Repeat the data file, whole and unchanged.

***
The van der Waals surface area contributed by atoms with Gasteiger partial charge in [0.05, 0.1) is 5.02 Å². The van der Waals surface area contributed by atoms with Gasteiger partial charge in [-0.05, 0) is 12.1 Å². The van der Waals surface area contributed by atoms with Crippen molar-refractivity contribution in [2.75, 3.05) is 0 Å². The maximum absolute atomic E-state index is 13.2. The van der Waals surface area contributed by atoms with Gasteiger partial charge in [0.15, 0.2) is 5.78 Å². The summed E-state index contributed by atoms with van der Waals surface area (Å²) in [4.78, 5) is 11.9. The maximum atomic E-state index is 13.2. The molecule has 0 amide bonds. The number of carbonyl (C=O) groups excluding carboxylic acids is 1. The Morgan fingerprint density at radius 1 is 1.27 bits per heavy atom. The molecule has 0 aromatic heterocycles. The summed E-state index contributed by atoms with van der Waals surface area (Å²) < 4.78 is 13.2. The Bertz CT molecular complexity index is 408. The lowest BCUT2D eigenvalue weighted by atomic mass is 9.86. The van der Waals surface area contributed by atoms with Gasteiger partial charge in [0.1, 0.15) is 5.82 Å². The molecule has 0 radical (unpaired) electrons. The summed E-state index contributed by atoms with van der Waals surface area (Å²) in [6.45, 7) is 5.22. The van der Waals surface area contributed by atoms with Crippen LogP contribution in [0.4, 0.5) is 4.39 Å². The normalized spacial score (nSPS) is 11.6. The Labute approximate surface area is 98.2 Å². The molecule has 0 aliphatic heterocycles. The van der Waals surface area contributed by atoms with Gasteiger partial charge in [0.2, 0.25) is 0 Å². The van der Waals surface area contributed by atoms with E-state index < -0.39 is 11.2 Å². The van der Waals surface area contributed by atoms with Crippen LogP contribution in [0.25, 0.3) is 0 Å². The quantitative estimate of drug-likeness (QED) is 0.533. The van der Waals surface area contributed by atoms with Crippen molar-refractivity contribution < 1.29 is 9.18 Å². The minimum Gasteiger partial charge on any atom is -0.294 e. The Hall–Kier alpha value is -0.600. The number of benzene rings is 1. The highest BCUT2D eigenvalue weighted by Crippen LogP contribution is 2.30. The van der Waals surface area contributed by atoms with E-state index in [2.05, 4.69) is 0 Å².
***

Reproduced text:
The van der Waals surface area contributed by atoms with Gasteiger partial charge in [0.05, 0.1) is 5.02 Å². The van der Waals surface area contributed by atoms with Gasteiger partial charge in [-0.05, 0) is 12.1 Å². The van der Waals surface area contributed by atoms with Crippen molar-refractivity contribution in [2.75, 3.05) is 0 Å². The maximum absolute atomic E-state index is 13.2. The van der Waals surface area contributed by atoms with Gasteiger partial charge in [0.15, 0.2) is 5.78 Å². The summed E-state index contributed by atoms with van der Waals surface area (Å²) in [4.78, 5) is 11.9. The maximum atomic E-state index is 13.2. The molecule has 0 amide bonds. The number of carbonyl (C=O) groups excluding carboxylic acids is 1. The Morgan fingerprint density at radius 1 is 1.27 bits per heavy atom. The molecule has 0 aromatic heterocycles. The summed E-state index contributed by atoms with van der Waals surface area (Å²) < 4.78 is 13.2. The Bertz CT molecular complexity index is 408. The lowest BCUT2D eigenvalue weighted by atomic mass is 9.86. The van der Waals surface area contributed by atoms with Gasteiger partial charge in [0.1, 0.15) is 5.82 Å². The molecule has 0 radical (unpaired) electrons. The summed E-state index contributed by atoms with van der Waals surface area (Å²) in [6.45, 7) is 5.22. The van der Waals surface area contributed by atoms with Crippen LogP contribution in [0.4, 0.5) is 4.39 Å². The normalized spacial score (nSPS) is 11.6. The Labute approximate surface area is 98.2 Å². The molecule has 0 aliphatic heterocycles. The van der Waals surface area contributed by atoms with Gasteiger partial charge in [0.2, 0.25) is 0 Å². The van der Waals surface area contributed by atoms with E-state index < -0.39 is 11.2 Å². The van der Waals surface area contributed by atoms with Crippen LogP contribution in [0.25, 0.3) is 0 Å². The quantitative estimate of drug-likeness (QED) is 0.533. The van der Waals surface area contributed by atoms with Crippen molar-refractivity contribution < 1.29 is 9.18 Å². The minimum Gasteiger partial charge on any atom is -0.294 e. The Hall–Kier alpha value is -0.600. The number of benzene rings is 1. The highest BCUT2D eigenvalue weighted by Crippen LogP contribution is 2.30. The van der Waals surface area contributed by atoms with E-state index in [2.05, 4.69) is 0 Å².